Thursday, February 25, 2010

Japan: Door now ajar for Burmese refugees

MAE SOT --Justice Ministry officials from Tokyo began interviewing asylum-seekers from Burma on Tuesday about possible resettlement in Japan, a move that many people say is long overdue.

At the Mae La camp near Mae Sot, about 400 kilometers northwest of Bangkok, Japanese officials met with several Burmese families who are seeking refugee status.

Tokyo plans to accept, on a trial basis, 30 Burmese refugees in fiscal 2010, part of 90 in total to be accepted by fiscal 2012.

Japan's acceptance of asylum-seekers in what is called a third-country resettlement is the first such move among Asian nations. However, other developed nations have already accepted tens of thousands of such refugees in the same way.

Third-country resettlement is often seen as the last resort for refugees who are unable to settle in the country where they first sought refuge. Many face continued persecution or other risks if they are repatriated.

Japan has long been criticized for its reluctance to accept refugees, particularly those who directly seek asylum upon arrival in Japan. The resettlement program is seen as a chance to show a proactive stance.

"The situation is completely different from the past," said one senior Foreign Ministry official.

At present, nine refugee camps exist in northwestern Thailand, which borders Burma. Roughly 150,000 people are in the camps, with 50,000 concentrated at Mae La.

Given the prolonged stays of many people in the camp, concerns have been raised about their living conditions.

Tokyo officials began studying the possible third country resettlement of Burma's refugees in 2007. This was after 15 countries, including several in Europe, along with the United States and Canada, introduced resettlement programs in 2006.

According to statistics from the U.N. High Commissioner for Refugees, between October 2007 and the end of September 2008, the United States had resettled 60,192 refugees from around the world. Australia took in 11,006 in 2008, and Canada 10,804 in the same year.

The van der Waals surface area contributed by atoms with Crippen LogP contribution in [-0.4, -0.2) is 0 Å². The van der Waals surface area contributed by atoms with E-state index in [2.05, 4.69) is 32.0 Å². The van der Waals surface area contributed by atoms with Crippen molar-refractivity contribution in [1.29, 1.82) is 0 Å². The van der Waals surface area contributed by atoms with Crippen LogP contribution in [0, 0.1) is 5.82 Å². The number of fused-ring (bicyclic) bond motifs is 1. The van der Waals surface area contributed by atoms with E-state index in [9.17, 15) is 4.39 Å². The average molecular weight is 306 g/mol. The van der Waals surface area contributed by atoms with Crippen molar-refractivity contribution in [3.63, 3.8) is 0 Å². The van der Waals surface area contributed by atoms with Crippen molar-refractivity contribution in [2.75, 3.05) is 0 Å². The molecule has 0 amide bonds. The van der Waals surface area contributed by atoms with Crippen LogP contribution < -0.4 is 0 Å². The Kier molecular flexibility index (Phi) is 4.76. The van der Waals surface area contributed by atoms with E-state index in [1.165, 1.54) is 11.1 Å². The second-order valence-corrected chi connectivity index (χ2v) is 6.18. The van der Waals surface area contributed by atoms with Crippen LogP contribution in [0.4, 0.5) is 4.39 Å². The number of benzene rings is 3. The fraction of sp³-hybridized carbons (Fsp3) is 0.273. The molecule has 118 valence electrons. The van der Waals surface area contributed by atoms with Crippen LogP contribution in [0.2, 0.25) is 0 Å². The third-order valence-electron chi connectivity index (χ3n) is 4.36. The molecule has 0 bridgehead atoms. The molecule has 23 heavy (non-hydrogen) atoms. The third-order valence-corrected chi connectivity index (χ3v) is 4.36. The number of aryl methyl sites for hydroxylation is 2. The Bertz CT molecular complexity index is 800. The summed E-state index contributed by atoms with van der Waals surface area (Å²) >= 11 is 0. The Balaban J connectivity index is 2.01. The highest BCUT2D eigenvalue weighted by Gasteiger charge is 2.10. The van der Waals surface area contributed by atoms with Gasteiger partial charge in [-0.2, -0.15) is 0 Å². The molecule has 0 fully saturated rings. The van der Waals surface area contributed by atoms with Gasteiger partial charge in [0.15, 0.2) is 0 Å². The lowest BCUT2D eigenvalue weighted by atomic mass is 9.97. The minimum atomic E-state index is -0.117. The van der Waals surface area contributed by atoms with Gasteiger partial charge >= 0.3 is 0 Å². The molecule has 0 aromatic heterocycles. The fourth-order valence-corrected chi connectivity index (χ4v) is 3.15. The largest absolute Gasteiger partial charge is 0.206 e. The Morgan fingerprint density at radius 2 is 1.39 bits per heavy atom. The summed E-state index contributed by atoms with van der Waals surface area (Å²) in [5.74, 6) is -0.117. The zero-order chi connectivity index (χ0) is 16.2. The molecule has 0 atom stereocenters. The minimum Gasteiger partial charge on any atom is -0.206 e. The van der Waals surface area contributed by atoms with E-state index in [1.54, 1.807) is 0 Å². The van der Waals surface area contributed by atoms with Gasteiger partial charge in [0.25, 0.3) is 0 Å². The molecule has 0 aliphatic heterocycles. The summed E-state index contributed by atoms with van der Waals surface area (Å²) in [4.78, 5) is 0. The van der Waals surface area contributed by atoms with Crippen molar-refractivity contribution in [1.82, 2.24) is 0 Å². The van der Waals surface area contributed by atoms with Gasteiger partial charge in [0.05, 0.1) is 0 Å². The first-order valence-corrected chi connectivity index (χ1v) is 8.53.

New Zealand and Britain accepted 741 and 722 refugees, respectively, in 2008.

According to Yoshimi Saita, head of the UNHCR Mae Sot field office, many Burmese refugees appeared reluctant to accept Tokyo's offer.

Saita said that was "likely because it was the first time."

Many refugees say they have qualms about leaving for a country so far from their homeland. Those who were willing to travel a great distance have already gone to the United States.

One woman in her late 40s confided, "Being able to live in a camp where there are no security concerns is enough. Besides, I have little education. I don't think I could live in a foreign country."

One camp supervisor said rumors that Japan is "a dangerous country where disasters caused by earthquakes and volcanoes are frequent" have dampened interest in resettling there.

Some who showed interest in coming to Japan were denied, however, due to Japan's strict requirements. Tokyo asked the UNHCR to list only young families with children and with no criminal record.

Meanwhile, other concerns remain both for the refugees and for the government.

Justice Ministry officials who visited the camp last November were shocked to learn that hundreds of refugees had, after receiving documents allowing them to enter the United States, sold the papers to human traffickers.

Such moves have Japanese officials worried.

"While we are only talking about 30 people (in the first phase)," said one official, adding, "We need to be very careful in selecting candidates, as any problems at the start will have serious implications."

Japan still needs to bolster its programs to help refugees once they are in the country.

The resettled refugees are scheduled to receive just six months of training in Japanese culture, social systems and language before moving on. Only one group, based in Matsumoto, Nagano Prefecture, apparently has agreed to help refugees to find jobs.

"There is no clear view of what the refugees will do after their six-month training period ends," said Hiroaki Ishii, acting secretary-general of the Tokyo-based nonprofit organization Japan Association for Refugees.

"More serious discussion among local government, nongovernmental organizations and citizens, incorporating the refugees themselves, is needed," he said.